House approves plan to let some keep their health plans

President Obama explained how Americans who wish to keep their health plans can work to do so under his signature health-care law during a speech Friday. (The Washington Post)

The House approved a plan Friday permitting health insurance companies to continue selling policies that do not comply with the health-care law, a proposal that would allow more Americans to keep their current health plans while significantly weakening part of the Affordable Care Act.

Thirty-nine Democrats joined with the Republican majority in support of the “Keep Your Health Plan Act,” a proposal by Rep. Fred Upton (R-Mich.) that would allow insurance companies to keep selling health policies that do not reflect the Affordable Care Act’s consumer protections.

Four Republicans voted no on the bill. The 39 Democratic votes in favor represent the largest defection by far on a major or closely-watched piece of legislation this year, signaling the political difficulty that dozens of congressional Democrats face in reelection contests next year.

The proposal goes further than the administrative fix announced by President Obama Thursday, which would only allow insurers and state insurance commissioners to extend those policies through most of 2014. It faces an uphill climb in the Senate and Obama has said he would veto the bill.

But both efforts, as well as another crafted by Democrats in the Senate, are aimed at addressing the same issue: The political backlash over letters received by millions of Americans whose private health insurance policies are being canceled because of the health-care law.

The law has more headaches than just HealthCare.gov. "In Play" asks some of The Washington Post's top political reporters to explain. (The Washington Post)

Republicans have seized on the letters, as well as promises by President Obama that “if you like your health plan, you can keep it,” as evidence that the health-care law is flawed and that the president has not been honest about its downsides.

“We knew this was a promise [Obama] could not keep, and now it is a promise he has broken,” House Majority Leader Eric Cantor (R-Va.) said in floor remarks.

But the remarkable support from Democrats underscored the widespread political ramifications of Obama’s broken promise.

The bill’s co-sponsors included more than 80 Republicans and three swing-district Democrats facing tough reelection contests next year: Reps. John Barrow (Ga.), Mike McIntyre (N.C.) and Patrick Murphy (Fla.).

Nervous about other potential defections, Democratic leaders dispatched several senior aides in the hours before the vote, and were seen and heard at one point talking about the vote in the hallways outside the House Chamber with Reps. Brad Schneider (D-Ill.) and Dan Maffiei (D-N.Y.), two freshmen who won tight races last year. Both ended up voted in favor of the legislation.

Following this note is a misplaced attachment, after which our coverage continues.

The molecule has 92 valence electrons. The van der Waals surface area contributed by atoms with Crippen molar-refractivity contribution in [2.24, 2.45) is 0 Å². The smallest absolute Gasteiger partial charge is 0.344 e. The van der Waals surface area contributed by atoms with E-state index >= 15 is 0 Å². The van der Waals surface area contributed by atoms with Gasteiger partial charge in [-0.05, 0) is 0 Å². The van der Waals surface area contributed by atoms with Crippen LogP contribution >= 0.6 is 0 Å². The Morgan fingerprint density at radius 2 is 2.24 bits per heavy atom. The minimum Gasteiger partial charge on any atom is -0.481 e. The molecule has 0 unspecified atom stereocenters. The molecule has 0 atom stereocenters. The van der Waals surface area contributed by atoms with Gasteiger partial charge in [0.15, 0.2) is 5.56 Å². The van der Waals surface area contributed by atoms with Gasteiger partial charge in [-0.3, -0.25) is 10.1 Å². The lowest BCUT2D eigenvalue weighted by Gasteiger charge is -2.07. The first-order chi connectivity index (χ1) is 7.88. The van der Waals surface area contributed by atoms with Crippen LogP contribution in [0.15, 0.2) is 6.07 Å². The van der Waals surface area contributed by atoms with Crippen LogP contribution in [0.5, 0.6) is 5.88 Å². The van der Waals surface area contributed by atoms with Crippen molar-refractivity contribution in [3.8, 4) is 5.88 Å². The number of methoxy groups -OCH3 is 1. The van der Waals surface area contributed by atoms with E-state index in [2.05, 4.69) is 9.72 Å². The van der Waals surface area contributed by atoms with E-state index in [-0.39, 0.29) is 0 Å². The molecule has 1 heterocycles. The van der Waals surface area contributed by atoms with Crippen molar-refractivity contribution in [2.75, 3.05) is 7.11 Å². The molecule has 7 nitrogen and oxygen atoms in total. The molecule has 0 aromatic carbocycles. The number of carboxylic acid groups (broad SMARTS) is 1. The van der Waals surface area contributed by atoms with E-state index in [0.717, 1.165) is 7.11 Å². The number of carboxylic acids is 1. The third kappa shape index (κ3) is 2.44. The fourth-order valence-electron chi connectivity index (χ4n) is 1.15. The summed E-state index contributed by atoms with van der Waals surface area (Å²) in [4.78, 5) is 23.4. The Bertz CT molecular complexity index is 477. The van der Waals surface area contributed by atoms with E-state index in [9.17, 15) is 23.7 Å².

In another sign of the anger and frustration exhibited among Democrats this week, even Rep. Matt Cartwright (D-Pa.), a passionate defender of the new law, suggested Friday that the Obama administration waited too long to address administrative fixes to the law and put too many Democrats at political risk.

“[The White House] knew very well that they had to give us something different to support because simply stone-walling about the president’s promise and why it wasn’t kept was not going to be an option,” he said.

But like others in his party, he concluded that Obama’s fix “has given us something else to get behind. It’s not perfect, but it’s something, and more than anything it’s an acknowledgment that a promise was made and we like to honor our promises.”

Most Democrats believe that the Upton bill fundamentally guts the health law. Among its provisions is a rule that insurance plans starting next year must cover a set of 10 so-called “essential” health benefits, such as maternity care and mental health services. The House bill would allow insurers to continue to sell plans that do not meet those basic standards.

In the past 24 hours, they rallied behind Obama’s plan, which only lets people renew current plans through October of next year and requires insurers to explain ways in which the old plans do not meet the law’s stricter requirements.

“This bill is not a bill to let people keep their health insurance plans. The president took care of that issue yesterday,” Rep. Henry Waxman (D-Calif.) said in floor remarks Friday. “What this bill is, is another vote to repeal the Affordable Care Act.”

A majority of Democrats also supported a House bill that mirrors a measure introduced by Sen. Mary Landrieu (D-La.), one of several moderate Democrats facing difficult reelection contests next year. But the bill failed to advance to final passage.

Jeff Simon contributed to this report

Ed O’Keefe is a congressional reporter with The Washington Post and covered the 2008 and 2012 presidential and congressional elections.
Sandhya Somashekhar is the social change reporter for the Washington Post.
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